Intense lobbying within Gaia-X is stalling the European cloud project’s progress, according to one of its board members, who says the way to solve the blockage is to limit trade associations’ contributions to the organization’s working groups.
Francisco Mingorance is himself a lobbyist, as the secretary-general of Cloud Infrastructure Service Providers in Europe (CISPE). He was elected to Gaia-X’s board in June last year.
Mingorance said trade associations were “just playing the process to try to drive outcomes either in the direction that fits them, or to block them. We’ve had a working group blocked for weeks, months, because of intense lobbying.”
CISPE is itself part of some of the working groups, and while Mingorance stopped short of suggesting lobbies’ voting power should be stripped, he said they should “only be participating as observers” and “have no say in substantive matters,” explaining it was “a bit of a crunch time” for Gaia-X, which “needs to show that it has something to offer” ahead of a critical summit in November.
A nonprofit organization comprising about 350 companies and associations, Gaia-X is part of Europe’s attempt to control how its data is protected and tackle unfair practices in the cloud industry. Two of its missions are to set up industry-specific data exchanges, like one for carmakers called Catena-X, and to create a labeling system to ensure customers’ data is stored and processed in Europe and protect it from non-European laws.
Last year, the project came under fire from several of its members, who accused it of being slow and bloated. Such issues, Mingorance suggested, still need to be addressed ahead of November’s summit, when Gaia-X is expected to show progress on its initiatives.
His complaints echo those of Michel Paulin, the CEO of OVHcloud, a French cloud provider that is also on the board of Gaia-X and a member of CISPE. Paulin told POLITICO in June that “some want to scupper the project, slow it down or discredit it. It’s slow, too slow. There are people who want it not to succeed, under the pretense of participating.”
Mingorance accused two other lobbies — Bitkom and DigitalEurope — of blocking progress, saying they “are not providing any services. They’re providing only lobbying services. So this adds no value to our technical working group.”
While CISPE is a founding member of Gaia-X and Bitkom and DigitalEurope are not, all three represent the interests of U.S. tech giants such as Amazon, Google and Microsoft, who are also Gaia-X members. Paulin said in November that non-European members, which include Chinese firms Alibaba and Huawei, should abide by Gaia-X sovereignty rules or be expelled from the consortium.
DigitalEurope also sits on the board and co-chairs Gaia-X’s Labels and Qualifications working group. Its Director General Cecilia Bonefeld-Dahl said the lobby also provided “technical contributions” to other Gaia-X groups.
Responding to Mingorance’s comments, Bonefeld-Dahl said in a statement that “we not only provide expertise and knowledge about organizational and policy issues [in the working groups], but we also represent our 41 member national associations … over 36,000 businesses, which would otherwise be underrepresented within Gaia-X.”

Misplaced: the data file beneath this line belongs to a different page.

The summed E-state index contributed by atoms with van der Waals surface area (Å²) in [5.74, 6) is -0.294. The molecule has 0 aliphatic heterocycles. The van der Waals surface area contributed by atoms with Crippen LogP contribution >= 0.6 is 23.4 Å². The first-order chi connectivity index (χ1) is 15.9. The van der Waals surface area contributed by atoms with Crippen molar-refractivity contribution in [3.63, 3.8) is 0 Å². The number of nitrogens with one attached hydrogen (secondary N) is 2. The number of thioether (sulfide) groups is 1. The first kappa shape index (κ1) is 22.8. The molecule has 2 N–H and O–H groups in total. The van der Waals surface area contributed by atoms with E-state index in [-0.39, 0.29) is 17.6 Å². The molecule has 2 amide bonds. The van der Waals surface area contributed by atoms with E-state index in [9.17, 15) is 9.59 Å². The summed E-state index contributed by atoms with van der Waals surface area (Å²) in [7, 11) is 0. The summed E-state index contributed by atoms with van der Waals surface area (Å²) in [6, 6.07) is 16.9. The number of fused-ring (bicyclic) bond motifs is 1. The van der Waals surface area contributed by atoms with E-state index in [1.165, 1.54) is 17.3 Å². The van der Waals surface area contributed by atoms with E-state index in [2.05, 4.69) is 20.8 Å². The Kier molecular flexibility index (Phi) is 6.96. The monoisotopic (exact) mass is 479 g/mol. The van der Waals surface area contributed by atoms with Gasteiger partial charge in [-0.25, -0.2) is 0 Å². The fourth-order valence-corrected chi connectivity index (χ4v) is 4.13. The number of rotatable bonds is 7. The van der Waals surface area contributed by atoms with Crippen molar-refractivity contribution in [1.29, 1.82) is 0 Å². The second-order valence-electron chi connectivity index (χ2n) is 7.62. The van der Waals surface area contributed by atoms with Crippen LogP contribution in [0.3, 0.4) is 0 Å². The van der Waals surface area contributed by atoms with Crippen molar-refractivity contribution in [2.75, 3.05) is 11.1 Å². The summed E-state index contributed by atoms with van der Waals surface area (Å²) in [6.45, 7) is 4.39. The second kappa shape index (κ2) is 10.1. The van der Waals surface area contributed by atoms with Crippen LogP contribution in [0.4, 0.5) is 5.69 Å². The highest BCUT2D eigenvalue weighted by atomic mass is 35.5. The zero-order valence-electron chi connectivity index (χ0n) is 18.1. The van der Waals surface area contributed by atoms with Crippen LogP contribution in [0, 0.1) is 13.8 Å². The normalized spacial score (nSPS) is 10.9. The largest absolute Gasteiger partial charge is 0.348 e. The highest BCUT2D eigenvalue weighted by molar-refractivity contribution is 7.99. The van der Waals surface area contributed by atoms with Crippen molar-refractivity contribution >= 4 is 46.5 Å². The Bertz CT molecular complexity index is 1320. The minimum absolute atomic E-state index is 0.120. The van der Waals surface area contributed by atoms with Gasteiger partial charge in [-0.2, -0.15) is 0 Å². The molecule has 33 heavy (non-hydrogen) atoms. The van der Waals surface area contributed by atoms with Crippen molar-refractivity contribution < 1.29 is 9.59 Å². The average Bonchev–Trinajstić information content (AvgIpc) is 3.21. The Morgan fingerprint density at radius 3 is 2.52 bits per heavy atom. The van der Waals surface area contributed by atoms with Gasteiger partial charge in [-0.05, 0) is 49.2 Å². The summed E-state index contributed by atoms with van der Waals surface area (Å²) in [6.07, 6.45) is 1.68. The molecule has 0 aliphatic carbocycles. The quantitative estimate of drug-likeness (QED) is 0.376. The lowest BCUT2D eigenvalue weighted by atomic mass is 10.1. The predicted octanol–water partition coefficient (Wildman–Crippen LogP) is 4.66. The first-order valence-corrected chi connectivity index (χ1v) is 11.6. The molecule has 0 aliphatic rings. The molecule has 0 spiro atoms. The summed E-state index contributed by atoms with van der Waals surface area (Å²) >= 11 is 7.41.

“We must continue the good direction of travel,” she added. “We should increase participation, and must of course continue to become even more inclusive and transparent.”
She argued that allowing associations such as hers to continue to contribute fully would be in line with a so-called comfort letter that the European Commission sent to Gaia-X in October last year, which encouraged “inclusivity” in working groups.
Bitkom, a German digital association representing more than 2,000 companies, also defended its role in Gaia-X, pointing to work done on the Policy Rules Committee and the Dataspace Business Committee.
Susanne Dehmel, Bitkom’s managing director and Gaia-X board member, said, “Bitkom representatives are actively involved and contributing in the working groups of Gaia-X on basis of their specialist backgrounds,” and noted that the project “is generating widespread interest in the German business community.”
In an interview with POLITICO, Gaia-X CEO Francesco Bonfiglio said the slow pace was the product of a lack of consensus in the cloud market as a whole.
“Sometimes I’m accused of trying to drive it like my own business unit but, of course, I cannot do that,” he said. “Listening to everybody is important, but every single decision we take is a decision made by the market, so maybe we are slow in taking some decisions … doing things faster is simply not possible because you have to bring everybody on board.”
He also defended the presence of non-European tech giants, saying, “The non-European players sitting at our working tables have exactly the same rights as the European players. So there is no way they can hijack or make any working group hostage of their size, or their thoughts, simply because they are broader than others.”
Bonfiglio said the upcoming summit in Paris on November 17-18 will “show the first deliverables of Gaia-X,” while Mingorance said the project must seize the occasion to deliver a “demo catalogue of services.”
Bonfiglio said, “By the end of 2022, we want to demonstrate what Gaia-X is and show that it’s possible.”
Clothilde Goujard contributed reporting.
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